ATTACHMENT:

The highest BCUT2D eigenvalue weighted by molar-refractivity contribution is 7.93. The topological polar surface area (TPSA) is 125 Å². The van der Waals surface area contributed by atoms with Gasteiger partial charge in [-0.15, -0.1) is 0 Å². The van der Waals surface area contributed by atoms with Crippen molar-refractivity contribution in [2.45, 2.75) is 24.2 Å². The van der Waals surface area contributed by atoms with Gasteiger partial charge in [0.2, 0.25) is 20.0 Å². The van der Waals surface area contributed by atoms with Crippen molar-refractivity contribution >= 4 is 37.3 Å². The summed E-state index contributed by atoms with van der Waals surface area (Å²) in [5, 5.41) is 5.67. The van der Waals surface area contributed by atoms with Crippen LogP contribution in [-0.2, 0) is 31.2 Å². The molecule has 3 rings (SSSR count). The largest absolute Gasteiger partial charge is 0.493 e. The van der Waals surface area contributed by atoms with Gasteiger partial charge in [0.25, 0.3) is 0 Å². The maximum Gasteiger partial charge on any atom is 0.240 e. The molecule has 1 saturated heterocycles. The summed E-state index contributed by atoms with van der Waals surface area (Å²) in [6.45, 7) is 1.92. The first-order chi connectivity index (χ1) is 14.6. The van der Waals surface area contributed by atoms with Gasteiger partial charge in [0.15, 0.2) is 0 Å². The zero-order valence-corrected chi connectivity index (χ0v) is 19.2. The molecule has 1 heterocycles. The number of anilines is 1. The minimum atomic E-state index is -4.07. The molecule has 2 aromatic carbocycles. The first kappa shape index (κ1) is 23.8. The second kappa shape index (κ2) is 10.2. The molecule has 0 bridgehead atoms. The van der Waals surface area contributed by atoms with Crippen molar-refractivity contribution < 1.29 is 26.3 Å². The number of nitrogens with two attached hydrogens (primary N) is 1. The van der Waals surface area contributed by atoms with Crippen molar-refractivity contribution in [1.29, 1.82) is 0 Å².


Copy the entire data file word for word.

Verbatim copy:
The highest BCUT2D eigenvalue weighted by molar-refractivity contribution is 7.93. The topological polar surface area (TPSA) is 125 Å². The van der Waals surface area contributed by atoms with Gasteiger partial charge in [-0.15, -0.1) is 0 Å². The van der Waals surface area contributed by atoms with Crippen molar-refractivity contribution in [2.45, 2.75) is 24.2 Å². The van der Waals surface area contributed by atoms with Gasteiger partial charge in [0.2, 0.25) is 20.0 Å². The van der Waals surface area contributed by atoms with Crippen molar-refractivity contribution >= 4 is 37.3 Å². The summed E-state index contributed by atoms with van der Waals surface area (Å²) in [5, 5.41) is 5.67. The van der Waals surface area contributed by atoms with Crippen LogP contribution in [-0.2, 0) is 31.2 Å². The molecule has 3 rings (SSSR count). The largest absolute Gasteiger partial charge is 0.493 e. The van der Waals surface area contributed by atoms with Gasteiger partial charge in [0.25, 0.3) is 0 Å². The maximum Gasteiger partial charge on any atom is 0.240 e. The molecule has 1 saturated heterocycles. The summed E-state index contributed by atoms with van der Waals surface area (Å²) in [6.45, 7) is 1.92. The first-order chi connectivity index (χ1) is 14.6. The van der Waals surface area contributed by atoms with Gasteiger partial charge in [0.15, 0.2) is 0 Å². The zero-order valence-corrected chi connectivity index (χ0v) is 19.2. The molecule has 1 heterocycles. The number of anilines is 1. The minimum atomic E-state index is -4.07. The molecule has 2 aromatic carbocycles. The first kappa shape index (κ1) is 23.8. The second kappa shape index (κ2) is 10.2. The molecule has 0 bridgehead atoms. The van der Waals surface area contributed by atoms with Crippen molar-refractivity contribution < 1.29 is 26.3 Å². The number of nitrogens with two attached hydrogens (primary N) is 1. The van der Waals surface area contributed by atoms with Crippen molar-refractivity contribution in [1.29, 1.82) is 0 Å².